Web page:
Title: insolitus filia I
Author: Sarah Kerrison
Email: S.L.Kerrison@durham.ac.uk
Rating: G
Category: Vignette
Spoilers: Spoilers for Emily and Christmas Carol and some mytharc stuff up to the fifth series and other bits are in there somewhere, more reference than spoiler really.
Archive: If you want to, but please let me know.
Disclaimers: Not mine, all Chris Carter's. Eheu.

Summary: This is set in an alternative timeline which diverged during the episode Emily. It is based on the idea that Emily recovered and Scully got custody and is set three years afterwards when she is seven. It's a monologue of Mulder's thoughts..

Feedback would be greatly appreciated because I have never typed up stuff to let others read it



It is different from how I imagined. It is different and I hate myself for wishing it was otherwise. I look at her and see her happy exhausted face and think how rarely she used to smile. Even her clothes are different, the smart suits exchanged for the slightly less pristine ones, machine washable, instead of dry clean only. I know because I helped her buy a washing machine, a new combination washer dryer with a larger capacity than her old one. Every thing is larger for her these days, even the house, which by the way I helped her buy too. I spent several weekends trailing round estate agents, checking plumbing, listening while she asked about noise from neighbours, security and then finally, blushingly, almost bashfully about schools in the area. She must have asked that question a dozen times, but I don't think she ever tired of the feeling of joy that welled up in her when she spoke of her daughter. Emily Margaret Scully. The Emily given to her by the programme, the Scully a gift from her biological mother, the Margaret a gift from Dana to herself. Her child, her daughter, she had missed her babyhood, she had missed most of her firsts, she was given the task of naming the middle section of Emily's name. She talked about this for weeks beforehand with me, toying with Katherine or Melissa, Isobel, Jessica and Helen. In the end she called her daughter after the mother who had treated her so badly and who could barely bring herself to touch the sweet little girl with the blond hair and the big blue eyes.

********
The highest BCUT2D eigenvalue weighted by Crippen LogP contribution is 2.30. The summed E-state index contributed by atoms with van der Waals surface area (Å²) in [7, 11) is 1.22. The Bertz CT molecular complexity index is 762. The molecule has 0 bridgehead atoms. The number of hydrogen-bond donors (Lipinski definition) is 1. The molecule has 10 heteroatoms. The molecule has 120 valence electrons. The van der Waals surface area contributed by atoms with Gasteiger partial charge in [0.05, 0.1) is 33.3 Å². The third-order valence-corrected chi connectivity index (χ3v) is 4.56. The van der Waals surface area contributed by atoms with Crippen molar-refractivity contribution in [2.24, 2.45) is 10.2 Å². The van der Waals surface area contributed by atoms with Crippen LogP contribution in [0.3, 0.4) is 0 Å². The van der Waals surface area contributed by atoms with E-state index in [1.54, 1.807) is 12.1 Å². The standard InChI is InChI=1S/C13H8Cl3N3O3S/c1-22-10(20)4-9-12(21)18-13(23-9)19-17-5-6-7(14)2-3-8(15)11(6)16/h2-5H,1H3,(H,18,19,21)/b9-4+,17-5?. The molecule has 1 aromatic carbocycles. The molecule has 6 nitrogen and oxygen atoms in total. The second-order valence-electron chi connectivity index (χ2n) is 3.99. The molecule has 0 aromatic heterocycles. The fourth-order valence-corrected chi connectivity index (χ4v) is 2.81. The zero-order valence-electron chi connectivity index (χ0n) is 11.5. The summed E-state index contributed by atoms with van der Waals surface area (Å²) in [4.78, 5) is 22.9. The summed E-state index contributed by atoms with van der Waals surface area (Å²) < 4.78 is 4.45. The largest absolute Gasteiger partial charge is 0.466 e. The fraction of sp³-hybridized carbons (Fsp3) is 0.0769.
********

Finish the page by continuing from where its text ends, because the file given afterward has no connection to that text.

Margaret Scully has been the biggest problem in all of this. At first she denied that anything like this was possible. Dana produced the scientific proof. Then she talked about the unnaturalness of the whole thing and Scully exploded.

"Do you think this is how I would have done this if I had had a choice? People took me. They exploited my body. They stole things from me. I have the chance to reclaim a little piece of me that I can't get any other way. Do you know, Mom, that I can't have any other children because of what they did to me? I have Emily. I have my daughter. She is your grand-daughter, what ever you think. You always gave in too easily, didn't you Mom, do you think that I can't see where this pressure is coming from? Well you can tell Bill from me that Emily is a child who is irretrievably part of our family now."

But Maggie Scully found it hard to touch Emily and though she tried to treat her normally even I could see that she favoured Matthew and little Patrick, and Charles's twins Katie and Rebecca. Now Scully rarely sees her mother, and Bill and Tina are hardly mentioned. Charles and Bethany live across the other side of the country, up in Washington State, and Scully rarely travels these days. It is so different from the past, and I feel lost and displaced with the changes.